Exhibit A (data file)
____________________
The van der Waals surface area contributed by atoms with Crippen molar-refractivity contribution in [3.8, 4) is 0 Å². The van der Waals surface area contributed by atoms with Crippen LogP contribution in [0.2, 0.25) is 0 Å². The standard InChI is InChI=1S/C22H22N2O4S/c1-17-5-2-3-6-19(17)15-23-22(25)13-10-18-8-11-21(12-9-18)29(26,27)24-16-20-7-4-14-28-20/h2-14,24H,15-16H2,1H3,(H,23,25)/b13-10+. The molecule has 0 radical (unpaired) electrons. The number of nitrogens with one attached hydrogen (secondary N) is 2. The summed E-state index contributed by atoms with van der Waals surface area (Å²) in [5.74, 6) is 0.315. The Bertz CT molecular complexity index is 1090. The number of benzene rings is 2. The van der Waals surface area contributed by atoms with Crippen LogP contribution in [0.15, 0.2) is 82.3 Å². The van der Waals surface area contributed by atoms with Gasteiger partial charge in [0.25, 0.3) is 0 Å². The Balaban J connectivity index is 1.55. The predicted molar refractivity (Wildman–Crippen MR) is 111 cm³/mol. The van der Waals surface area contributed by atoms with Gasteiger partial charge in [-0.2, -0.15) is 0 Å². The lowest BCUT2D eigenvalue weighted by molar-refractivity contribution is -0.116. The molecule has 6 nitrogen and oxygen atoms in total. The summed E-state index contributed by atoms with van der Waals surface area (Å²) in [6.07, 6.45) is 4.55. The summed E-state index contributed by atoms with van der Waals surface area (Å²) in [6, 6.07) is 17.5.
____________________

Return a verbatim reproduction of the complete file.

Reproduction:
The van der Waals surface area contributed by atoms with Crippen molar-refractivity contribution in [3.8, 4) is 0 Å². The van der Waals surface area contributed by atoms with Crippen LogP contribution in [0.2, 0.25) is 0 Å². The standard InChI is InChI=1S/C22H22N2O4S/c1-17-5-2-3-6-19(17)15-23-22(25)13-10-18-8-11-21(12-9-18)29(26,27)24-16-20-7-4-14-28-20/h2-14,24H,15-16H2,1H3,(H,23,25)/b13-10+. The molecule has 0 radical (unpaired) electrons. The number of nitrogens with one attached hydrogen (secondary N) is 2. The summed E-state index contributed by atoms with van der Waals surface area (Å²) in [5.74, 6) is 0.315. The Bertz CT molecular complexity index is 1090. The number of benzene rings is 2. The van der Waals surface area contributed by atoms with Crippen LogP contribution in [0.15, 0.2) is 82.3 Å². The van der Waals surface area contributed by atoms with Gasteiger partial charge in [0.25, 0.3) is 0 Å². The Balaban J connectivity index is 1.55. The predicted molar refractivity (Wildman–Crippen MR) is 111 cm³/mol. The van der Waals surface area contributed by atoms with Gasteiger partial charge in [-0.2, -0.15) is 0 Å². The lowest BCUT2D eigenvalue weighted by molar-refractivity contribution is -0.116. The molecule has 6 nitrogen and oxygen atoms in total. The summed E-state index contributed by atoms with van der Waals surface area (Å²) in [6.07, 6.45) is 4.55. The summed E-state index contributed by atoms with van der Waals surface area (Å²) in [6, 6.07) is 17.5.